Thirdly, stay organized. If you haven’t already, by the time you get the application season of your senior year, you will quickly realize how easy it can be to get lost in all the submission dates, essay topics, and other requirements being thrown your way. And on top of that, if you’re applying to a multiple of BS/MD programs, you’re going to have even more essays and date requirements. So my greatest piece of advice is to narrow down your list of colleges early (and by early, I mean by the end of the summer before senior year, at latest) and to create an excel sheet noting down all the important pieces of information in separate columns. Though it may be a pain to sit down one day and spend hours researching all the specific submission details for each university you are applying to, it will largely pay off in the long run. Some BS/MD programs require you to submit essays through email, while others require it through the common app. Some have an earlier application date set for BS/MD applicants (sometimes as early as mid-November), while others ask you to submit at the same time as all other students in January. Some may ask for 4 extra essays, while other simply ask you to checkmark a box that indicates your interest in being considered for the program. Each of these little details is unique to each program and can easily get past you. Rather than having to Google it every time you forget one tiny detail, having an easy-access document with all the necessary information is much simpler. Take my word for it; this document will quickly become your holy grail!

Keep calm

Fourthly, don’t take it personally! Of course the hardest part of this entire process isn’t editing your essays long into the night or sitting through hour-long interviews. The hardest part is always rejection. And though there is nothing you can do to change the outcome, you can remember to not take the results personally. Of course it’s easier said than done, but this statement holds true for BS/MD programs even more so than it does with regular college applications. Most of these programs accept only a handful of students (10-15) out of the hundreds or thousands (yes, sometimes even more than a thousand students!) of those that applied. They are looking to maximize their diversity, and as you can imagine, that is quite difficult to do in such a small group of people. So at the end of the day, you might have been the perfect match for that school in every way possible, but somebody else just happened to match their criteria (however ambiguous it may be…) a bit better. Getting through the entire BS/MD process is an accomplishment in itself; it’s something not any and every student can do. It takes a great deal of commitment, maturity, and strong work ethic to get through this process successfully. Those are the very same qualities that differentiate a successful pre-med from an unsuccessful pre-med, so hey, you’re already ahead of the game! Look forward to all the great opportunities that have presented themselves throughout this application process and take advantage of them in your upcoming undergraduate career.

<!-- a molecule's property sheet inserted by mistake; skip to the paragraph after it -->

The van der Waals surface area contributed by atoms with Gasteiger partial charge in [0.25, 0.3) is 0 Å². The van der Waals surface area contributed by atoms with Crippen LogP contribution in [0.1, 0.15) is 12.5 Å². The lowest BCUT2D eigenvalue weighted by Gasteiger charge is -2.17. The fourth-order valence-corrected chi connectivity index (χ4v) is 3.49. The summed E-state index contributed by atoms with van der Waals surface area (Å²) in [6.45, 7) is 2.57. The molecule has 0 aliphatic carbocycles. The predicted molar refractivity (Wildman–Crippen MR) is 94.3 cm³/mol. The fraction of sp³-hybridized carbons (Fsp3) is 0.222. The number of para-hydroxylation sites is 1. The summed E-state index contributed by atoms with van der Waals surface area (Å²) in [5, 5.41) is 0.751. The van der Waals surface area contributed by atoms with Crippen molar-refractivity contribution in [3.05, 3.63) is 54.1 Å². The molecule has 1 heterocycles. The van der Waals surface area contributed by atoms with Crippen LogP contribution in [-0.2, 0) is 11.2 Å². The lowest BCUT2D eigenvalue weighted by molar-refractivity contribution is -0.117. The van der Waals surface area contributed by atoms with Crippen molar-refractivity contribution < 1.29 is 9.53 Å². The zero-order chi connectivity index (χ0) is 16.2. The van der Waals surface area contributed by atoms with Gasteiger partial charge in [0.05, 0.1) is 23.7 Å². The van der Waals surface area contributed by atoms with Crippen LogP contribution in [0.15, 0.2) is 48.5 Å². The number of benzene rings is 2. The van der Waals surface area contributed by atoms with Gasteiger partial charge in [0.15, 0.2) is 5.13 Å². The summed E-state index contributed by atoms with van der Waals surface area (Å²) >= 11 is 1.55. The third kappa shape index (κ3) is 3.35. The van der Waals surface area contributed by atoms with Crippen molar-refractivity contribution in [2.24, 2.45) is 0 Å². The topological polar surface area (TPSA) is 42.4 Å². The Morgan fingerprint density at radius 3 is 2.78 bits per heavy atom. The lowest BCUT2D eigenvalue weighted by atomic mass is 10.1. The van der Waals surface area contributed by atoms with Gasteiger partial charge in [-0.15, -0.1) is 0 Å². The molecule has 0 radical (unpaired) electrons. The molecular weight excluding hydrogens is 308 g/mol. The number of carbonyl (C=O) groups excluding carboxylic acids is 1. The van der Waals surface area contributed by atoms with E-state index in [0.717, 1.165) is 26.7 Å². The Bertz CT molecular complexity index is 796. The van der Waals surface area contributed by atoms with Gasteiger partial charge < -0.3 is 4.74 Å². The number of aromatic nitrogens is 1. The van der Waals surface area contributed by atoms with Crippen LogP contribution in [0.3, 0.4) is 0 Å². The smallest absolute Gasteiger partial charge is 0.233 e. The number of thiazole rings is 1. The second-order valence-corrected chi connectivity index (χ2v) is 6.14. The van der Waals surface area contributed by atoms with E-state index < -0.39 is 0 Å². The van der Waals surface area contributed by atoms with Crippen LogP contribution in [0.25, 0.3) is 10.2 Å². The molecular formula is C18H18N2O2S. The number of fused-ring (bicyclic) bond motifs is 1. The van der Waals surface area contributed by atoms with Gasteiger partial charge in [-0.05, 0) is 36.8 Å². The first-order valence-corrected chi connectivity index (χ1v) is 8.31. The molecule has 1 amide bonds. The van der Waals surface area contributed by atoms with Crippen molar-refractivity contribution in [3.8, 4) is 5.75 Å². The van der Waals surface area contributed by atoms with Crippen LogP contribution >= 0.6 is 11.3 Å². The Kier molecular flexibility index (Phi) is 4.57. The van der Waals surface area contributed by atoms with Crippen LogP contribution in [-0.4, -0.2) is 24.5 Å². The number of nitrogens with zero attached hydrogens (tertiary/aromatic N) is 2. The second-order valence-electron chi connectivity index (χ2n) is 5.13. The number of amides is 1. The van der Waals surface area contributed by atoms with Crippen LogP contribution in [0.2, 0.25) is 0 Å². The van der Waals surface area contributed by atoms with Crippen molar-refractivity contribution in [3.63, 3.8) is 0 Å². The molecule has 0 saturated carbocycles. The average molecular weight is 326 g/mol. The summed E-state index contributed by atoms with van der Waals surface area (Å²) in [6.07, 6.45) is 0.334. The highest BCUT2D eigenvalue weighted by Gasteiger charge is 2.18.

How to Improve Your GPA for BS/MD Programs

What GPA do I need for BS/MD Programs

 

Gauri Patil, our resident BS/MD expert, wanted to share some tips on how to improve your GPA during high school so that you can get into a great BS/MD program. These tips are also relevant for college students looking to maintain a high GPA!

  1. Don’t take shortcuts

This is one of those tips that, even though I heard it in high school, I never really took seriously until I got to college. But now that I have used and applied this piece of advice, I could never go back to my old high school ways.

In high school, depending on your teacher, it’s possible to sometimes get away with not doing your homework or barely studying for an exam and still doing well. And while at the time this may sound ideal, it’ll actually hurt you in the long run. When it comes time to finals week at the end of the semester and you have to take four or five huge tests all at the same time, there is no way you can cram in an entire semester’s worth of material into one night. No matter how easy the teacher is or how lenient the curve is, if you put off the work until the very last minute, it’ll come back to bite you.

In college, if you were to implement that same strategy of putting off all your work until the very last week of the semester, you would most likely fail the class (as opposed to high school in which you would probably just get a slightly lower grade). In college, the difficulty of content is much greater and the pace of learning is much quicker. So as a result, students are expected to take initiative and keep up with the material in a consistent and timely manner. Sure, there are students who slack off and keep up with their high school study habits in college (aka procrastinating on all work until the last minute), but you will find that those students often end up dropping out of the class before finals week even approaches because their grades are so low that there is no chance of recovery.